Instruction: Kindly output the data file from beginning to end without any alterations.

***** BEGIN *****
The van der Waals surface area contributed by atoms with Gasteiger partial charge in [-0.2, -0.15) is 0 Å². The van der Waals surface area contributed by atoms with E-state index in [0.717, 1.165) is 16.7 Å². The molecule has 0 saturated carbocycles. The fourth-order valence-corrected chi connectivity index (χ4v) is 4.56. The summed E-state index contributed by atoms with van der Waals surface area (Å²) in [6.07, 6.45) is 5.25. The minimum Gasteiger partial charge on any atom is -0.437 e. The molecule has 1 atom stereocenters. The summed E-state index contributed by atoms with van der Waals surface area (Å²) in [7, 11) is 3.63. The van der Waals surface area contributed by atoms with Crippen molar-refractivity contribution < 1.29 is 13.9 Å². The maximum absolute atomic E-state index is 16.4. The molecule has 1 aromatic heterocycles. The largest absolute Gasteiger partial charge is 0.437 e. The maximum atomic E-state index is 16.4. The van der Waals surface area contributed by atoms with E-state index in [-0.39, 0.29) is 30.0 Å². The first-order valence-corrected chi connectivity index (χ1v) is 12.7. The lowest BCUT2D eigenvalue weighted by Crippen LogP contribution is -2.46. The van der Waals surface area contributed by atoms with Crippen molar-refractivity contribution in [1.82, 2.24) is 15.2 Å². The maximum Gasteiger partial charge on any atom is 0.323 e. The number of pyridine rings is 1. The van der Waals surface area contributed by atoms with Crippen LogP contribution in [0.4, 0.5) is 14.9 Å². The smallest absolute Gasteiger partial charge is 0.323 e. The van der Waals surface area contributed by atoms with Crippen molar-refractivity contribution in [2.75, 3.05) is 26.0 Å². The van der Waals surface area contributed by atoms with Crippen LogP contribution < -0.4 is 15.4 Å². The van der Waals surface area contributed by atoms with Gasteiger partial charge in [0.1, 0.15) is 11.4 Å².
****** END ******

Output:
The van der Waals surface area contributed by atoms with Gasteiger partial charge in [-0.2, -0.15) is 0 Å². The van der Waals surface area contributed by atoms with E-state index in [0.717, 1.165) is 16.7 Å². The molecule has 0 saturated carbocycles. The fourth-order valence-corrected chi connectivity index (χ4v) is 4.56. The summed E-state index contributed by atoms with van der Waals surface area (Å²) in [6.07, 6.45) is 5.25. The minimum Gasteiger partial charge on any atom is -0.437 e. The molecule has 1 atom stereocenters. The summed E-state index contributed by atoms with van der Waals surface area (Å²) in [7, 11) is 3.63. The van der Waals surface area contributed by atoms with Crippen molar-refractivity contribution < 1.29 is 13.9 Å². The maximum absolute atomic E-state index is 16.4. The molecule has 1 aromatic heterocycles. The largest absolute Gasteiger partial charge is 0.437 e. The maximum atomic E-state index is 16.4. The van der Waals surface area contributed by atoms with E-state index in [-0.39, 0.29) is 30.0 Å². The first-order valence-corrected chi connectivity index (χ1v) is 12.7. The lowest BCUT2D eigenvalue weighted by Crippen LogP contribution is -2.46. The van der Waals surface area contributed by atoms with Crippen molar-refractivity contribution in [1.82, 2.24) is 15.2 Å². The maximum Gasteiger partial charge on any atom is 0.323 e. The number of pyridine rings is 1. The van der Waals surface area contributed by atoms with Crippen LogP contribution in [0.4, 0.5) is 14.9 Å². The smallest absolute Gasteiger partial charge is 0.323 e. The van der Waals surface area contributed by atoms with Crippen molar-refractivity contribution in [2.75, 3.05) is 26.0 Å². The van der Waals surface area contributed by atoms with Crippen LogP contribution < -0.4 is 15.4 Å². The van der Waals surface area contributed by atoms with Gasteiger partial charge in [0.1, 0.15) is 11.4 Å².